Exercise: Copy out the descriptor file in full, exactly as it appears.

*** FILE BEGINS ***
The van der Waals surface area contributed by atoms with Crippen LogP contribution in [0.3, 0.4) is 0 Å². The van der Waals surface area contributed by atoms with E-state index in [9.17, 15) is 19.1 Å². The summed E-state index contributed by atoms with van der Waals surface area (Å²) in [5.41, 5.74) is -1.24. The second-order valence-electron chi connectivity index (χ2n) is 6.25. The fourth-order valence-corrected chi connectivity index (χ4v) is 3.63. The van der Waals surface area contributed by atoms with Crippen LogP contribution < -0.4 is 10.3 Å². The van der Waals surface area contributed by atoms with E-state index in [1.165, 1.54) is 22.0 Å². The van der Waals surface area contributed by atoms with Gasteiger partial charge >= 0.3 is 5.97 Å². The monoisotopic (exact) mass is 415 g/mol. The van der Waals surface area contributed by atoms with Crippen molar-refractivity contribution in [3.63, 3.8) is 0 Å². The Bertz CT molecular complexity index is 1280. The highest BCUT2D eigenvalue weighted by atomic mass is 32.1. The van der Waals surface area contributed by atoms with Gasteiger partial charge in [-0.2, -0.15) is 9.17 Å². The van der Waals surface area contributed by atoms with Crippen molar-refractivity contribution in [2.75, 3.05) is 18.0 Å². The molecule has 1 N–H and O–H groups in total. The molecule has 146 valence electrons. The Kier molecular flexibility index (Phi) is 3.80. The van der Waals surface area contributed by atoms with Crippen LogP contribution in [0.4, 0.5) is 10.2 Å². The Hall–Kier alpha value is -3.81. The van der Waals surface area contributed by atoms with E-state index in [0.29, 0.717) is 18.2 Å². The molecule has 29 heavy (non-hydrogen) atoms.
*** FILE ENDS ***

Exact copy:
The van der Waals surface area contributed by atoms with Crippen LogP contribution in [0.3, 0.4) is 0 Å². The van der Waals surface area contributed by atoms with E-state index in [9.17, 15) is 19.1 Å². The summed E-state index contributed by atoms with van der Waals surface area (Å²) in [5.41, 5.74) is -1.24. The second-order valence-electron chi connectivity index (χ2n) is 6.25. The fourth-order valence-corrected chi connectivity index (χ4v) is 3.63. The van der Waals surface area contributed by atoms with Crippen LogP contribution < -0.4 is 10.3 Å². The van der Waals surface area contributed by atoms with E-state index in [1.165, 1.54) is 22.0 Å². The van der Waals surface area contributed by atoms with Gasteiger partial charge >= 0.3 is 5.97 Å². The monoisotopic (exact) mass is 415 g/mol. The van der Waals surface area contributed by atoms with Crippen molar-refractivity contribution in [3.63, 3.8) is 0 Å². The Bertz CT molecular complexity index is 1280. The highest BCUT2D eigenvalue weighted by atomic mass is 32.1. The van der Waals surface area contributed by atoms with Gasteiger partial charge in [-0.2, -0.15) is 9.17 Å². The van der Waals surface area contributed by atoms with Crippen molar-refractivity contribution in [2.75, 3.05) is 18.0 Å². The molecule has 1 N–H and O–H groups in total. The molecule has 146 valence electrons. The Kier molecular flexibility index (Phi) is 3.80. The van der Waals surface area contributed by atoms with Crippen LogP contribution in [0.4, 0.5) is 10.2 Å². The Hall–Kier alpha value is -3.81. The van der Waals surface area contributed by atoms with E-state index in [0.29, 0.717) is 18.2 Å². The molecule has 29 heavy (non-hydrogen) atoms.